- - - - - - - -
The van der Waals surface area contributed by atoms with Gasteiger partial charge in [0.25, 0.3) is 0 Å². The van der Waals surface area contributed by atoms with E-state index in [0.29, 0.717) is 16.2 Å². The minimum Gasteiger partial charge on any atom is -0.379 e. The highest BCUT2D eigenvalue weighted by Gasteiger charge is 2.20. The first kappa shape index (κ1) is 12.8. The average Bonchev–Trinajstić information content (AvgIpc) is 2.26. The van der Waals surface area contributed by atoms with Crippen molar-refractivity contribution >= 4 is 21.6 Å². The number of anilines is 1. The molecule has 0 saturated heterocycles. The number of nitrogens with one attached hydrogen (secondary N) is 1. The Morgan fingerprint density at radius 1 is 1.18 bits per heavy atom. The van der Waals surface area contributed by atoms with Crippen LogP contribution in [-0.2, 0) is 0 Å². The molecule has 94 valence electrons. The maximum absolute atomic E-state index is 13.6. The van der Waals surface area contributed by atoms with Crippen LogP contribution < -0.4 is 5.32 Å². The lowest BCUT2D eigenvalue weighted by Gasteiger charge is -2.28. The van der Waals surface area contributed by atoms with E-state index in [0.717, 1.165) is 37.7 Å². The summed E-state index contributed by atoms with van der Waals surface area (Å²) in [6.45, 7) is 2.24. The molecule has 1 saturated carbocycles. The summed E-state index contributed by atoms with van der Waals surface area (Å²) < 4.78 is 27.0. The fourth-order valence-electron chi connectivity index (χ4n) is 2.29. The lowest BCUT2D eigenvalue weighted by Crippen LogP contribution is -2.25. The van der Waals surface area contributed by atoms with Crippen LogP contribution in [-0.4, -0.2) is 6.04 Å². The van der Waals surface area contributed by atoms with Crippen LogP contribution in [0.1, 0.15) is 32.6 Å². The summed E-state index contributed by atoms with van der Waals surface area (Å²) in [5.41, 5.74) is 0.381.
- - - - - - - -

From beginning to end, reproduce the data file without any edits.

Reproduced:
The van der Waals surface area contributed by atoms with Gasteiger partial charge in [0.25, 0.3) is 0 Å². The van der Waals surface area contributed by atoms with E-state index in [0.29, 0.717) is 16.2 Å². The minimum Gasteiger partial charge on any atom is -0.379 e. The highest BCUT2D eigenvalue weighted by Gasteiger charge is 2.20. The first kappa shape index (κ1) is 12.8. The average Bonchev–Trinajstić information content (AvgIpc) is 2.26. The van der Waals surface area contributed by atoms with Crippen molar-refractivity contribution >= 4 is 21.6 Å². The number of anilines is 1. The molecule has 0 saturated heterocycles. The number of nitrogens with one attached hydrogen (secondary N) is 1. The Morgan fingerprint density at radius 1 is 1.18 bits per heavy atom. The van der Waals surface area contributed by atoms with Crippen LogP contribution in [-0.2, 0) is 0 Å². The molecule has 94 valence electrons. The maximum absolute atomic E-state index is 13.6. The van der Waals surface area contributed by atoms with Crippen LogP contribution < -0.4 is 5.32 Å². The lowest BCUT2D eigenvalue weighted by Gasteiger charge is -2.28. The van der Waals surface area contributed by atoms with E-state index in [0.717, 1.165) is 37.7 Å². The summed E-state index contributed by atoms with van der Waals surface area (Å²) in [6.45, 7) is 2.24. The molecule has 1 saturated carbocycles. The summed E-state index contributed by atoms with van der Waals surface area (Å²) < 4.78 is 27.0. The fourth-order valence-electron chi connectivity index (χ4n) is 2.29. The lowest BCUT2D eigenvalue weighted by Crippen LogP contribution is -2.25. The van der Waals surface area contributed by atoms with Crippen LogP contribution in [-0.4, -0.2) is 6.04 Å². The van der Waals surface area contributed by atoms with Crippen LogP contribution in [0.1, 0.15) is 32.6 Å². The summed E-state index contributed by atoms with van der Waals surface area (Å²) in [5.41, 5.74) is 0.381.